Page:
Microelectronic Transistors: Basics,Structure And Operation Of Mosfet
4. Microelectronic Transistors
4.a Structure and Operation of a MOSFET
The metal-oxide semiconductor field effect transistor (MOSFET) is one of the most common types of transistor in microelectronic digital circuits. Properly designed MOSFET circuits use very little power and are economical to fabricate. As shown in the below figure the field effect transistor has three terminals which are called source, drain and gate. The name metal-oxide-semiconductor field effect transistor stems from its constituent materials. MOSFETs are built upon a crystalline substrate of the doped semiconductor silicon. Pure silicon is very poor conductor, so impurities, such as boron or arsenic, are introduced into the silicon to create an excess of mobile positive or negative charges. Negatively doped (N-doped) silicon contains free electrons that are able to move through the bulk semiconductor. Positively doped (P-doped) silicon are commonly known as holes, which act as positive charges that move freely through the material.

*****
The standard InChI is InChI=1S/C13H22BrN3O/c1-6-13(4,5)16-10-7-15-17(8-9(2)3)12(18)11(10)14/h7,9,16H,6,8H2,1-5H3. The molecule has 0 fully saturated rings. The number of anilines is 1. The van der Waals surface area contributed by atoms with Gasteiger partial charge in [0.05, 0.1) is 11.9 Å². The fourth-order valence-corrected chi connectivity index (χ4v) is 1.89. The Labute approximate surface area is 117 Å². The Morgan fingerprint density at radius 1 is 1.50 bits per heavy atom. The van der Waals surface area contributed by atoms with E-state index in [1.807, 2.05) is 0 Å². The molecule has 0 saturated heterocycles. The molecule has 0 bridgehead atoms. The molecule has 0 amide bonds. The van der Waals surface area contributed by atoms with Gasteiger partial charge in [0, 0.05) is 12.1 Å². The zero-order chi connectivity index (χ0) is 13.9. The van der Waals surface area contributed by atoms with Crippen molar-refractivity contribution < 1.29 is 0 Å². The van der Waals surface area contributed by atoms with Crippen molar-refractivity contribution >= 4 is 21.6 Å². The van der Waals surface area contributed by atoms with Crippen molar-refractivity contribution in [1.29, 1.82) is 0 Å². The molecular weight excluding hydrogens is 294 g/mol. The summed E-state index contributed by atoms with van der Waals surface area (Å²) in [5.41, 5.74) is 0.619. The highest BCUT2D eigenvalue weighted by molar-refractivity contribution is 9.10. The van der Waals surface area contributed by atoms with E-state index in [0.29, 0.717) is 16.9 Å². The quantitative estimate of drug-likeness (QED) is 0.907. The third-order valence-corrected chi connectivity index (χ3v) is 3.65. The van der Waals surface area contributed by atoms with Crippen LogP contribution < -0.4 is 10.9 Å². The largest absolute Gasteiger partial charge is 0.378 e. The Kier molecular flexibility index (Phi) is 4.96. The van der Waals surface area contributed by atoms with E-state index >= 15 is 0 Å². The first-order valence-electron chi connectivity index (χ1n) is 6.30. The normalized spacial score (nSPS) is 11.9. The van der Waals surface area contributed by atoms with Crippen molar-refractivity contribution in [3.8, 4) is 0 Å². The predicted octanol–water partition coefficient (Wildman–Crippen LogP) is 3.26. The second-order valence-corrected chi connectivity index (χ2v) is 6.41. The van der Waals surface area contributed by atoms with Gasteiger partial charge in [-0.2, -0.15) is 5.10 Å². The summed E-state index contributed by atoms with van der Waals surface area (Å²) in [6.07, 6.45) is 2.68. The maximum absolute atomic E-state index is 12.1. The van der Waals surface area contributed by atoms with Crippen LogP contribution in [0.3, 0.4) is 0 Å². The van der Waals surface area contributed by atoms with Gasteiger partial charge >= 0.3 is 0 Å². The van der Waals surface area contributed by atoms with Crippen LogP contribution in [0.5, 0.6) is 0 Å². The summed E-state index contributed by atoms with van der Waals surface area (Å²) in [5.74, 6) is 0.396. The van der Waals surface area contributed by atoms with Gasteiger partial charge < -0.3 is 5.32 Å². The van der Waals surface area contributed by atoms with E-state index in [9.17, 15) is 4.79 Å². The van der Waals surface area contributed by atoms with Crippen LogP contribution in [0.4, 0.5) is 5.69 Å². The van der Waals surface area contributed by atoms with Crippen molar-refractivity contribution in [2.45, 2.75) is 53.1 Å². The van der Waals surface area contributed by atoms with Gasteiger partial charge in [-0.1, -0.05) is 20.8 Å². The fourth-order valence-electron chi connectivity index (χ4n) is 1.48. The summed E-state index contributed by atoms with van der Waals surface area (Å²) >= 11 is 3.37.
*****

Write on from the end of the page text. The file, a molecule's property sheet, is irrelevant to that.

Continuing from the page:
A metal electrode separated from the semiconductor below by an insulating oxide barrier serves as the gate of the MOSFET, whose voltage and associated electric field controls the flow of current from the source to the drain. This is why the device is called a field-effect transistor. Very little current can flow when the voltage on the gate is low, since the region between source and drain contains few mobile negative charges.